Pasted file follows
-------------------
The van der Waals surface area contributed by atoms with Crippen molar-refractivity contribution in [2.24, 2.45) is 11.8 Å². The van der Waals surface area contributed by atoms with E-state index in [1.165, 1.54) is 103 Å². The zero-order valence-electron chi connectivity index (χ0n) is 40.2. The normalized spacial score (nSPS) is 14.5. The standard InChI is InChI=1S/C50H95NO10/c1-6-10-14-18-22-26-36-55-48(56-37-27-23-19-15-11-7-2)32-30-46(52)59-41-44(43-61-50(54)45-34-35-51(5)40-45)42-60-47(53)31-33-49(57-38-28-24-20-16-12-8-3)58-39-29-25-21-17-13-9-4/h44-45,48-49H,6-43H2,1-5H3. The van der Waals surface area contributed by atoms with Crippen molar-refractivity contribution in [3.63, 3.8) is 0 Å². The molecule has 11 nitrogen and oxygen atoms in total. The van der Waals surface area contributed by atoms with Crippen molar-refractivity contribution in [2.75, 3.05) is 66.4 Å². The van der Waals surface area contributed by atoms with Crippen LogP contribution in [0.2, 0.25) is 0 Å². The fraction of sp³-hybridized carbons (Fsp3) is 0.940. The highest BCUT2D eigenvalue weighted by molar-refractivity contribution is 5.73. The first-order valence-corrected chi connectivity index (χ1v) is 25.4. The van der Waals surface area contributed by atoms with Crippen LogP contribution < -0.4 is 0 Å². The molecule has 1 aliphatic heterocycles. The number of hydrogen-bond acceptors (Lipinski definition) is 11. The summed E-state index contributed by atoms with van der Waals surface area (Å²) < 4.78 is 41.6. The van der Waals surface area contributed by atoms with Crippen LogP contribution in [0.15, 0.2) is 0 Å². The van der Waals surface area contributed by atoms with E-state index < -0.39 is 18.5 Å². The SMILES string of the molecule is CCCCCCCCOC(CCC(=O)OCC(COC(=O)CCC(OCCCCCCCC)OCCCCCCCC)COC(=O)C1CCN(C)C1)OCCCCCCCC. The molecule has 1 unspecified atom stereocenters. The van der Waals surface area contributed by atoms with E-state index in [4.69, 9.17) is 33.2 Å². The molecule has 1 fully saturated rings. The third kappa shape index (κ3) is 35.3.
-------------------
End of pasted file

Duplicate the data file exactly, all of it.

The van der Waals surface area contributed by atoms with Crippen molar-refractivity contribution in [2.24, 2.45) is 11.8 Å². The van der Waals surface area contributed by atoms with E-state index in [1.165, 1.54) is 103 Å². The zero-order valence-electron chi connectivity index (χ0n) is 40.2. The normalized spacial score (nSPS) is 14.5. The standard InChI is InChI=1S/C50H95NO10/c1-6-10-14-18-22-26-36-55-48(56-37-27-23-19-15-11-7-2)32-30-46(52)59-41-44(43-61-50(54)45-34-35-51(5)40-45)42-60-47(53)31-33-49(57-38-28-24-20-16-12-8-3)58-39-29-25-21-17-13-9-4/h44-45,48-49H,6-43H2,1-5H3. The van der Waals surface area contributed by atoms with Crippen molar-refractivity contribution in [3.63, 3.8) is 0 Å². The molecule has 11 nitrogen and oxygen atoms in total. The van der Waals surface area contributed by atoms with Crippen molar-refractivity contribution in [2.75, 3.05) is 66.4 Å². The van der Waals surface area contributed by atoms with Crippen LogP contribution in [0.2, 0.25) is 0 Å². The fraction of sp³-hybridized carbons (Fsp3) is 0.940. The highest BCUT2D eigenvalue weighted by molar-refractivity contribution is 5.73. The first-order valence-corrected chi connectivity index (χ1v) is 25.4. The van der Waals surface area contributed by atoms with Crippen LogP contribution < -0.4 is 0 Å². The molecule has 1 aliphatic heterocycles. The number of hydrogen-bond acceptors (Lipinski definition) is 11. The summed E-state index contributed by atoms with van der Waals surface area (Å²) < 4.78 is 41.6. The van der Waals surface area contributed by atoms with Crippen LogP contribution in [0.15, 0.2) is 0 Å². The van der Waals surface area contributed by atoms with E-state index < -0.39 is 18.5 Å². The SMILES string of the molecule is CCCCCCCCOC(CCC(=O)OCC(COC(=O)CCC(OCCCCCCCC)OCCCCCCCC)COC(=O)C1CCN(C)C1)OCCCCCCCC. The molecule has 1 unspecified atom stereocenters. The van der Waals surface area contributed by atoms with E-state index in [4.69, 9.17) is 33.2 Å². The molecule has 1 fully saturated rings. The third kappa shape index (κ3) is 35.3.